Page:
....cross posted from our sister site, Chicago Moms Blog.
There is something familiar about the figure slouched in the office chair, face aglow in the eerie light of the monitor. I can still see traces of that sweet little boy who used to talk my ear off, but it's hard to recognize him, since I only ever see him in profile anymore, and his earphones tether him to his computer. There is an occasional deep-voiced giggle over the latest Dane Cook video, but otherwise just the quiet, rhythmic tap dance of keyboard and mouse clicks.
I know I'm not the only mother who fears losing her teenage son to screens, but I'm kept awake at night with visions of him actually falling into his monitor and becoming an avatar. If I look closely, I swear I can see the edges of his face turning into thick dark lines, while his visage flattens into two dimensions in Web-ready colors. The sad thing is, I think this is a fate he would welcome.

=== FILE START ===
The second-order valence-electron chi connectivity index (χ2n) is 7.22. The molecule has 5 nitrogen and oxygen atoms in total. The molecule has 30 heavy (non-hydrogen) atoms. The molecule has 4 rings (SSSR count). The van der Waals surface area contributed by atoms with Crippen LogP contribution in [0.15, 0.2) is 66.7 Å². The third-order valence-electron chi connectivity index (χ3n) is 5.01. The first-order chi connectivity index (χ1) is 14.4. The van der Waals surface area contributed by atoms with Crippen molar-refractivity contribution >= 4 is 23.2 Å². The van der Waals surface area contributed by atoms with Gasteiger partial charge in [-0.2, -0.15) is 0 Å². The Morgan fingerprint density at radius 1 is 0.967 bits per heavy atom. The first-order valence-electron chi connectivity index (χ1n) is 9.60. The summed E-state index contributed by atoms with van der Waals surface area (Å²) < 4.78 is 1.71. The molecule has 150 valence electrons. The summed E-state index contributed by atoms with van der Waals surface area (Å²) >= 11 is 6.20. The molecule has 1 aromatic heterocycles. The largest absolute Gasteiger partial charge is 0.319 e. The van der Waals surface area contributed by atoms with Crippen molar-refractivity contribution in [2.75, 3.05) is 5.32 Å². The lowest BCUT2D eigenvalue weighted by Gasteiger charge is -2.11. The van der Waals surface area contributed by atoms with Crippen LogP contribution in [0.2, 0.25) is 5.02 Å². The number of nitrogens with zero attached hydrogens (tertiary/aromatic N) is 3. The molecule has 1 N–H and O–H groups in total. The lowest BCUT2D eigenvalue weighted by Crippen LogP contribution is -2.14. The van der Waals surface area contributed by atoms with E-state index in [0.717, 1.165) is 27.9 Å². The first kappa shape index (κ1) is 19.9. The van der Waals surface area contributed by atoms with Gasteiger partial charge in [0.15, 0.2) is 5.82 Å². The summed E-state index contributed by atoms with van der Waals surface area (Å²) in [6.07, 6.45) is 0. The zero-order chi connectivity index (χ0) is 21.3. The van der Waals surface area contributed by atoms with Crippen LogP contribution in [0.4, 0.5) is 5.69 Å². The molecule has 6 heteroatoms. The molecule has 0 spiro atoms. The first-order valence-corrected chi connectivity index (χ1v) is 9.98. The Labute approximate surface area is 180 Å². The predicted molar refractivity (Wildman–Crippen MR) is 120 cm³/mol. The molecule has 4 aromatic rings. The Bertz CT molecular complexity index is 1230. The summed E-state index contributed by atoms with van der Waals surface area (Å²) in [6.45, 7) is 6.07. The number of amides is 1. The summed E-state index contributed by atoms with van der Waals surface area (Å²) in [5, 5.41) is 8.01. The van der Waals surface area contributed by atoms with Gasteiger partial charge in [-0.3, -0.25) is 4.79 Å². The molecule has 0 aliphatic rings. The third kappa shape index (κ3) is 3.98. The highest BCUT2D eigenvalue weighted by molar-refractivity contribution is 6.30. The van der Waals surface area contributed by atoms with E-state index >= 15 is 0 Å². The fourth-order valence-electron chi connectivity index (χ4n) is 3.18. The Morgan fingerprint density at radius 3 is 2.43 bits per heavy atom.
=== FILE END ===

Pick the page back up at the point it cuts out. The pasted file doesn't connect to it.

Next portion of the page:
My son, now 17, was born 16 weeks prematurely. While he is doing great given his desperate prognosis at birth, he struggles with ADD, a short-term memory deficit, delayed social skills and a few other learning disabilities. It's ironic to me that a child who has difficulty concentrating can become utterly engrossed in the artificial world of video games, but this is a common scenario. According to Larry Silver, MD, video games hold particular appeal to kids and teens with ADD: "A child who's bothered by distractibilty in the real world may be capable of intense focus, or hyperfocus, while playing," says Silver. "For children who struggle with social skills, or lack the skills to play team sports, these games entertain and level the playing field. Computer games are emotionally safe."
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